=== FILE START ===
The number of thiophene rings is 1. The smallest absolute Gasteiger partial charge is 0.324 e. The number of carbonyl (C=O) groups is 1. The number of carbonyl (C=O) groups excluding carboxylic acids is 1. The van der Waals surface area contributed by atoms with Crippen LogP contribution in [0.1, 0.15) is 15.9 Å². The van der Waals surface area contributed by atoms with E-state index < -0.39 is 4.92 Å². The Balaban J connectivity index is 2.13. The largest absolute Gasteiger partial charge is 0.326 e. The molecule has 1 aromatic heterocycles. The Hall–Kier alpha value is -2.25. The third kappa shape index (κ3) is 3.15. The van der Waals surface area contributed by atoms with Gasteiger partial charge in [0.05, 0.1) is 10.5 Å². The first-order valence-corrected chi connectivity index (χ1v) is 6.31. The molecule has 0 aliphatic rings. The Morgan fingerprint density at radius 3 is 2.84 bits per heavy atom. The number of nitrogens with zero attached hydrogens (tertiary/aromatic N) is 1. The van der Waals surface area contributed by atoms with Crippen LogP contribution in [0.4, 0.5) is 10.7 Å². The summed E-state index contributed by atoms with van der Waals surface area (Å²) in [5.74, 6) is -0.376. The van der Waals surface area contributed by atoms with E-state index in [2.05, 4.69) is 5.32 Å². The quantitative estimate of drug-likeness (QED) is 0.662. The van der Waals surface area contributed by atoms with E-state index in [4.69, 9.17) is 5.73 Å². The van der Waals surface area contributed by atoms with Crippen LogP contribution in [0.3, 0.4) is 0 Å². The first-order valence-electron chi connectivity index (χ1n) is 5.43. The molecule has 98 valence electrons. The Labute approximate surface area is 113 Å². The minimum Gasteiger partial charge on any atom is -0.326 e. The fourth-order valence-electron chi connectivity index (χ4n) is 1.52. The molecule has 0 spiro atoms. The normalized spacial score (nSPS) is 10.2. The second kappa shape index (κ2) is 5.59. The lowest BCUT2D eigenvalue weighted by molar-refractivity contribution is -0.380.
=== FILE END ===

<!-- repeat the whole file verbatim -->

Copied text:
The number of thiophene rings is 1. The smallest absolute Gasteiger partial charge is 0.324 e. The number of carbonyl (C=O) groups is 1. The number of carbonyl (C=O) groups excluding carboxylic acids is 1. The van der Waals surface area contributed by atoms with Crippen LogP contribution in [0.1, 0.15) is 15.9 Å². The van der Waals surface area contributed by atoms with E-state index < -0.39 is 4.92 Å². The Balaban J connectivity index is 2.13. The largest absolute Gasteiger partial charge is 0.326 e. The molecule has 1 aromatic heterocycles. The Hall–Kier alpha value is -2.25. The third kappa shape index (κ3) is 3.15. The van der Waals surface area contributed by atoms with Gasteiger partial charge in [0.05, 0.1) is 10.5 Å². The first-order valence-corrected chi connectivity index (χ1v) is 6.31. The molecule has 0 aliphatic rings. The Morgan fingerprint density at radius 3 is 2.84 bits per heavy atom. The number of nitrogens with zero attached hydrogens (tertiary/aromatic N) is 1. The van der Waals surface area contributed by atoms with Crippen LogP contribution in [0.4, 0.5) is 10.7 Å². The summed E-state index contributed by atoms with van der Waals surface area (Å²) in [5.74, 6) is -0.376. The van der Waals surface area contributed by atoms with E-state index in [2.05, 4.69) is 5.32 Å². The quantitative estimate of drug-likeness (QED) is 0.662. The van der Waals surface area contributed by atoms with E-state index in [4.69, 9.17) is 5.73 Å². The van der Waals surface area contributed by atoms with Crippen LogP contribution in [0.3, 0.4) is 0 Å². The first-order valence-electron chi connectivity index (χ1n) is 5.43. The molecule has 98 valence electrons. The Labute approximate surface area is 113 Å². The minimum Gasteiger partial charge on any atom is -0.326 e. The fourth-order valence-electron chi connectivity index (χ4n) is 1.52. The molecule has 0 spiro atoms. The normalized spacial score (nSPS) is 10.2. The second kappa shape index (κ2) is 5.59. The lowest BCUT2D eigenvalue weighted by molar-refractivity contribution is -0.380.